Tide is turning for China

China Insurance Building (中国保险大厦), Shanghai

Image by thewamphyri via Flickr

I have touched on the subject of China many times in this blog and have warned about what can be perceived as a growing bubble. The speculation in housing has had many similarities to what we saw in Ireland, Spain and Portugal just on a much much large scale. Driven by large scale growth in the area of 10 % the Chinese economy have been a steam train without breaks or at least nobody was willing to scout for all the dangers that lay on the tracks. But now are the first signs that things are about to change and that we are after all interconnected even if we would like to think it is not the case.

Chinese has the second largest economy the world after the U.S. and in 2011 it expanded by 9.2% a figure that European governments can only dream about, but for China these represent the first figures that points in the direction of a slowdown. The economic growth in 2011 was thus lower than in 2010 and country’s statistical authorities expect a even further slowdown in economic activity.

Economic growth was in the fourth quarter, less intense than in the previous quarter but still a bit higher than economists had predicted. Production from China’s millions of factories rose in 2011 by 13.9 percent compared to 2010 but also the improvement was less than the year before. Retail sales, an important indicator of citizens’ private consumption expanded by 17.1 percent. Again also a bit slower than in 2010.

And despite the general slowdown economists do not expect a catastrophic slowdown as we saw in the US and Europe, But then again so did economists in US and Europe in 2007. As one Li Hiyong from the finance house Shenyin Wanguo in Shangha said “The actual growth in the quarter of 8.9 percent indicates that our economy remains in good condition and stable. The risk of an abrupt slowdown in economic growth is thereby diminished.”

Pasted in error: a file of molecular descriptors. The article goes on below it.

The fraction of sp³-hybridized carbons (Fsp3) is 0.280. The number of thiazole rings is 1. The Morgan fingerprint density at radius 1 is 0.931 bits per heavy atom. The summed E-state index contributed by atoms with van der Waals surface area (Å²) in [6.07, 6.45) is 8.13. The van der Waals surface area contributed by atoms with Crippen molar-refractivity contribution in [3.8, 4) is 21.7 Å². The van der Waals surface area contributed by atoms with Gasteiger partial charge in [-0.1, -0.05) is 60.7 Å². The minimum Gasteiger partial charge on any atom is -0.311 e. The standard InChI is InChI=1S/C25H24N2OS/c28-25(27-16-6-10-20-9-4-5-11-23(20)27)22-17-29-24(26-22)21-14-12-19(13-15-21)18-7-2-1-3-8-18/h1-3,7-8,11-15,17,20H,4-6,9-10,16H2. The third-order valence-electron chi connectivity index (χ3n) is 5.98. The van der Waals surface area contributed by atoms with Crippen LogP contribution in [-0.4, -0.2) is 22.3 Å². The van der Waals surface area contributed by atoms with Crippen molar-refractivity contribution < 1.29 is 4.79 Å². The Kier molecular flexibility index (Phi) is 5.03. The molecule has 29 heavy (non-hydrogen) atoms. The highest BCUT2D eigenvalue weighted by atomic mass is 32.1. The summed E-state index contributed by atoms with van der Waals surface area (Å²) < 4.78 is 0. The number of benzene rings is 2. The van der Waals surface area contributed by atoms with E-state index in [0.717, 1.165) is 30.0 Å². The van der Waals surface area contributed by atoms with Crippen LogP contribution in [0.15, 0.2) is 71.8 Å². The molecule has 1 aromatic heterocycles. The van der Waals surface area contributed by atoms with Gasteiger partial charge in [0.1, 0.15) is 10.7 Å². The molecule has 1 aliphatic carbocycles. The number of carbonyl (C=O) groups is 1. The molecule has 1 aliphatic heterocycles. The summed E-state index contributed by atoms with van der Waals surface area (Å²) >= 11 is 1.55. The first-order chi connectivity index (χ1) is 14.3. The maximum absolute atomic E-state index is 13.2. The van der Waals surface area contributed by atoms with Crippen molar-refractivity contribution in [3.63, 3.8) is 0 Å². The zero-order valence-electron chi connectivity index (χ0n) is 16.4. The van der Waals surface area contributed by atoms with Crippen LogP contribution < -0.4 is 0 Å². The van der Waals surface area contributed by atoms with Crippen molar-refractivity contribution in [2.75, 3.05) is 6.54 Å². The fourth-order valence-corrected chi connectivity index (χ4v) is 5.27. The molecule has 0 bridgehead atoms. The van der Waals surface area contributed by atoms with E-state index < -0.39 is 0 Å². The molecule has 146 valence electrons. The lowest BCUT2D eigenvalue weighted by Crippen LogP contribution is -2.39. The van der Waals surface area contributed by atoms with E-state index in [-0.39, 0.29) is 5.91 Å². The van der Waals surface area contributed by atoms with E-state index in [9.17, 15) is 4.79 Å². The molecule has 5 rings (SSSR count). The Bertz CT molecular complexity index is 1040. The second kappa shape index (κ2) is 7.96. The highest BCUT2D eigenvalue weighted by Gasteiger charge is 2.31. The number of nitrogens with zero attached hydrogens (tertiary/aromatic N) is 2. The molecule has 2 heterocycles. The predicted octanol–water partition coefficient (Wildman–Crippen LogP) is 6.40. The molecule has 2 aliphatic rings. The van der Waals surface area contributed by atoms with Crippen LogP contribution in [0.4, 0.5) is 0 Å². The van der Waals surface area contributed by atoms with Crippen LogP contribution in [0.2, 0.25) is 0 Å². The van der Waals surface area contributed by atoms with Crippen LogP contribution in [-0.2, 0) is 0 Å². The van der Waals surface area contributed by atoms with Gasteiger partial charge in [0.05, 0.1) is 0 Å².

While these figures are quite impressive they are indications that things are changing in the Chinese economy. First of all, China is still heavily relying on exports for their growth and with the slowdown in the economies in general they are vulnerable to changes in consumer behavior. Secondly, a lot of companies are taking production home or closer to their markets reversing the outsourcing flow that we have seen. One of the main reason why is because of the recession and the advantages of mass production in Asia is becoming less attractive. Third, wages in China are rising at an alarming rate some estimates puts the figures at above 20%, which have fueled the housing bubble and will eat up the advantage of producing in china. This should be compared with the 0-2% wage raise that we see in most European countries.

I will not say that the Chinese bubble will burst tomorrow but in my mind there is structural issues in the economy that will lead to a sharp corner and it is closing fast. China has a lot of money in the bank and they just might be able to pull through using their reserves to counter the downturn. However, it is imperative that the country starts to have a more conservative outlook in their economic and development of their social systems if they are not going to end up driving into a very big brick wall.

Advertisements

The beacon of CR reporting have issued their annual report

Novo Nordisk is yet again setting the standard for sustainability reporting. For year we have seen the number of pages grow and grow, and effort to make it all fairly accessible have been increasing difficult. This year however they are going new ways in order to integrate their reporting and at the same time reaching the key stakeholders effectively.